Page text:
22. 22. Infancy Childhood Adolescence Early adulthood Attachment issues with strict father, emotionally unavailable mother Restlessness, inattention, underachievment, not finishing tasks, etc Depression, feelings of worthlessness, poor self esteem Alcohol use daily, augmenting attention and performance with alcohol and dry coffee Anxiety and panic attacks when not using alcohol or coffee Case Ms X continued
  23. 23. Untreated dual diagnosis  Addiction predicts worse outcome for mental illness  Mental illness predicts worse outcome for addiction  Negative effect on treatment  Non-response or poor response to regular treatment  More frequently non-compliant  Increased hospital admission rates  Increased suicidality rate  Increase overall health cost
  24. 24. Untreated dual diagnosis  Higher rate of homelessness  Higher unemployment rate  More family problems  Legal problems / arrest more likely / frequent  Negative effect on psychosocial functioning  Medical problems  Higher HIV, Hepatitis and STD rate  Higher mortality rate
  25. 25. Untreated dual diagnosis  More stigma within health sector  Less qualified staff to treat both disorders  More problems getting care / treatment  Lower availability of dual disorder facilities  Poor accessibility to health services
  26. 26. Assessment and treatment
  27. 27. Assessment – the bare minimum  Biographical assessment incl. family history (Lifespan + genogram)  Complete addiction history  Complete medical and psychiatric history (symptom clusters)  Trauma history (physical / emotional / ACE)  Functioning (QOL, different life domains)  First the big picture, then treatment strategy  Screening tools are not diagnostic  Assess safety
  28. 28. Bio-psycho-social model Biological Psychological Social •Genetic predisposition •Physical development •Intelligence •Temperament •Medical comorbidity •Personality structure •Self-esteem •Insight •Defence mechanisms •Patterns of cognition •Responses to stressors •Trauma history •ACE (Adverse Childhood Events) •Coping strategies •Peer relationships •Family constellation •Transitions within the family (ARISE) •Work environment •Ethnic influences •Socioeconomic issues •Culture •Religion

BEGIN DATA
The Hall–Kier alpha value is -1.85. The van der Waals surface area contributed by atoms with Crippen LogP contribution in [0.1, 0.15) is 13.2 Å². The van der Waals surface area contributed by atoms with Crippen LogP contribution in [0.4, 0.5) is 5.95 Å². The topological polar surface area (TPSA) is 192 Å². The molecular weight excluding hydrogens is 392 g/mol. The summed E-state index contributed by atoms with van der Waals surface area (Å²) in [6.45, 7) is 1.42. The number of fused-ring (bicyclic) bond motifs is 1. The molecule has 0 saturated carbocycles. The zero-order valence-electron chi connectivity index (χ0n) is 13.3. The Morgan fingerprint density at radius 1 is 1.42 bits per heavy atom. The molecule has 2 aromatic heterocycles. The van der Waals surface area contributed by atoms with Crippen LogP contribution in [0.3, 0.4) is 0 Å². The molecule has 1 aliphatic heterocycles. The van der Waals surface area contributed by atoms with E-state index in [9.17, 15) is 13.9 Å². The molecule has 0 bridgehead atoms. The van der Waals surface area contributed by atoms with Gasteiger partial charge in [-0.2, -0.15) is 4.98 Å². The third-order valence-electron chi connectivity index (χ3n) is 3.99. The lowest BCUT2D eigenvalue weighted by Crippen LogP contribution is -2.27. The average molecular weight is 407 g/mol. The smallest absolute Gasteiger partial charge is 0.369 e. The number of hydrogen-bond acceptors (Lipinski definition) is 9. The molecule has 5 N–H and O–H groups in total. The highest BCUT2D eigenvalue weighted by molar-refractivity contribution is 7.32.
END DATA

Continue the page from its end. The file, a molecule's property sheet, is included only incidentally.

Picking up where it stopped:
29. 29. Predisposing factors: “What made me vulnerable in the first place?” Protective factors: “Which positive things do I have going for me?” Precipitating factors: “What triggered the most recent episode?” Perpetuating factors: Things that keep the problems going on / keeps me from recovery Problems/diagnoses: The Big Picture (Dynamic approach)
  30. 30. Diagnosis – some aspects  Does it matter?  Only diagnose if you are trained to do so  Be careful with sharing provisional / differential diagnoses  Stay clear of lay diagnoses  Questionnaires are never diagnostic  Capture the Big Picture  Psychodynamic diagnosis  DSM-5 / ICD
  31. 31. Quadrants of Minkhoff Implication for specific treatment
  32. 32. 3D model Implications for treatment Addiction Functional impairment Psychiatry  Indication for more specific treatment  Taking into account more factors
  33. 33. Sequential treatment
  34. 34. Sequential treatment
  35. 35. Integrated Dual Disorder Treatment
  36. 36.  Same team  Same location  Same time  More effective than parallel treatment  At least ten studies show integrated treatment is more effective than traditional sequential treatment Drake et al, Schiz Bulletin 1998; Drake et al, Psych Services 2001 for summaries Integrated Dual Disorder Treatment
  37. 37.  Multidisciplinary Team  Stage-Wise Interventions (stages of change, stages of treatment)  Access to Comprehensive Services (e.g., residential, etc.)  Time-Unlimited Services Assertive Outreach  Motivational Interventions (And invitational interventions, ARISE?)  Substance Abuse Counseling Drake et al, Schiz Bulletin 1998; Drake et al, Psych Services 2001 for summaries Integrated Dual Disorder Treatment
  38. 38.  Group Treatment  Family Participation  Participation in Alcohol & Drug Self-Help Groups  Pharmacological Treatment  Interventions to Promote Health  Secondary Interventions for Treatment of Non- Responders Drake et al, Schiz Bulletin 1998; Drake et al, Psych Services 2001 for summaries Integrated Dual Disorder Treatment
  39. 39. Personalised addiction care